The process varies slightly depending on the bank you’re working with but should follow a similar pattern no matter where your money is held.
First, the bank sends you a notification that your CD’s maturity date is nearing. You’ll usually get the message a few weeks to a month in advance. When you get notified, you should start thinking about what you want to do with the account.
Once the maturity date arrives, you’ll have the chance to make changes to the account. Banks will give you a grace period, usually a week or two. During the grace period, you can withdraw some or all of the money in the CD, add money to the CD, or make other adjustments without paying an early withdrawal penalty. If you withdraw all the money in the CD, the bank closes it, and you’ll need to open a new CD account if you want one in the future.
After the grace period ends, most banks will automatically roll your CD’s balance into a new CD with the same term as the original. For example, if you had a one-year CD, the bank will put the money into a new one-year CD.
That means that if you don’t make changes, such as choosing a different term for your new CD, or withdrawing your money during the grace period, you’ll wind up with a new CD with the same term automatically. If you want to withdraw money after the grace period ends, you’ll have to pay the early withdrawal fee.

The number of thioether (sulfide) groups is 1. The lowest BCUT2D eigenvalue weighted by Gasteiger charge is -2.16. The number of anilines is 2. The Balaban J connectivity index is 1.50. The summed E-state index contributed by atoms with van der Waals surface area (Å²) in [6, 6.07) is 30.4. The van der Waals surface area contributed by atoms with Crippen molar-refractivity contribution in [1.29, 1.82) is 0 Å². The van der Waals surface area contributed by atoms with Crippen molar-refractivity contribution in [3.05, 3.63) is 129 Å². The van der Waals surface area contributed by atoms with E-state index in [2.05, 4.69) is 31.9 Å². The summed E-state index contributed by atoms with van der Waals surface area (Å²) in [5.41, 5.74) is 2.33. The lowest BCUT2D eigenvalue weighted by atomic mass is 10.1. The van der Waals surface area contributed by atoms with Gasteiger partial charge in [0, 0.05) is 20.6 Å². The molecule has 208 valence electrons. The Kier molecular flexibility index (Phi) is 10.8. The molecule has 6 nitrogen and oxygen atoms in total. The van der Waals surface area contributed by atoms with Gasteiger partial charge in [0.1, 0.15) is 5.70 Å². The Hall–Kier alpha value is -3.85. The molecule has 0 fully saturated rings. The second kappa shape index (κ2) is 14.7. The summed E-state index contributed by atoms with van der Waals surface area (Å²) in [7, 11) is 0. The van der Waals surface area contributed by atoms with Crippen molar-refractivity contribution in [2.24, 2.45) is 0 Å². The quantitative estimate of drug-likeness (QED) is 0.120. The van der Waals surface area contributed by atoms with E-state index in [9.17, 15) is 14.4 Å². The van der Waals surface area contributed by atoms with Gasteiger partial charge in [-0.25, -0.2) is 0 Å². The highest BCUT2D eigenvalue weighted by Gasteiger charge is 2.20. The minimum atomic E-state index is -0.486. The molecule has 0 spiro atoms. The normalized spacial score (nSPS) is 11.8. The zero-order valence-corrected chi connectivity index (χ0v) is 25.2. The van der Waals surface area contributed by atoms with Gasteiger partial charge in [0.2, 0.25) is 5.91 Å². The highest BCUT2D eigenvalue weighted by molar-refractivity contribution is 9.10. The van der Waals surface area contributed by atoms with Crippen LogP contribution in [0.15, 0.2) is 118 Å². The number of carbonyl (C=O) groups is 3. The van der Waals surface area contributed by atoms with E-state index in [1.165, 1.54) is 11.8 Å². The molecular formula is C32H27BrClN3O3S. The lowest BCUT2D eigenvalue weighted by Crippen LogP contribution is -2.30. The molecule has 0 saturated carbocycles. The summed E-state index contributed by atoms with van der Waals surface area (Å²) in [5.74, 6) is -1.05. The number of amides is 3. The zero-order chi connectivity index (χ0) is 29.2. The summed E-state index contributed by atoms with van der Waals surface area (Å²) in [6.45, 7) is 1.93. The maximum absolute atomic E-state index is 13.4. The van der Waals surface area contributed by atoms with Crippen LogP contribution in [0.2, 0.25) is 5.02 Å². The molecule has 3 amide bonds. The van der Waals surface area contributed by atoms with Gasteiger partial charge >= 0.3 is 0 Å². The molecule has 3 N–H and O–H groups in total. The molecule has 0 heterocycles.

Pros & Cons of CDs
Many people like the idea of opening a CD because it lets them earn a bit more interest compared to a traditional savings account while still providing the safety of FDIC protection. However, locking your money into a CD also brings interest rate risk and liquidity risk.
Pros of CDs
CDs offer many advantages, including safety and higher rates.
- Higher Interest Rates Than Savings Accounts. CDs will generally offer higher interest rates than savings accounts, especially once you reach longer terms.
- FDIC Insurance. A CD receives the same FDIC protection that a checking account or savings account receives.
- Fixed Interest Rates. Most CDs have a fixed interest rate. You know exactly how much interest your CD will earn over its term and you can plan for that. Unlike other financial products with variable rates or the stock market, you can perfectly predict the return. Fixed rates are also a boon when market rates fall, letting you earn better than market rates for the remainder of your term.
- Variety of Terms. Many banks will give you multiple options for CD term lengths. You can usually find options ranging from a few months to five or more years, letting you customize your account.
Cons of CDs
CDs can be great for savers, but they’re not without risk. You need to plan around opening a CD and make sure you won’t have to make an early withdrawal.
- Loss of Liquidity. When you open a CD, you promise not to make withdrawals during the CD’s term. If you need access to your money before the CD matures, you’ll pay a penalty.
- Lower Returns Than Other Investments. If your goal is to maximize your returns, CDs are only slightly better than high-yield savings accounts, bonds, and other investments may be a better choice for those seeking a better rate of return.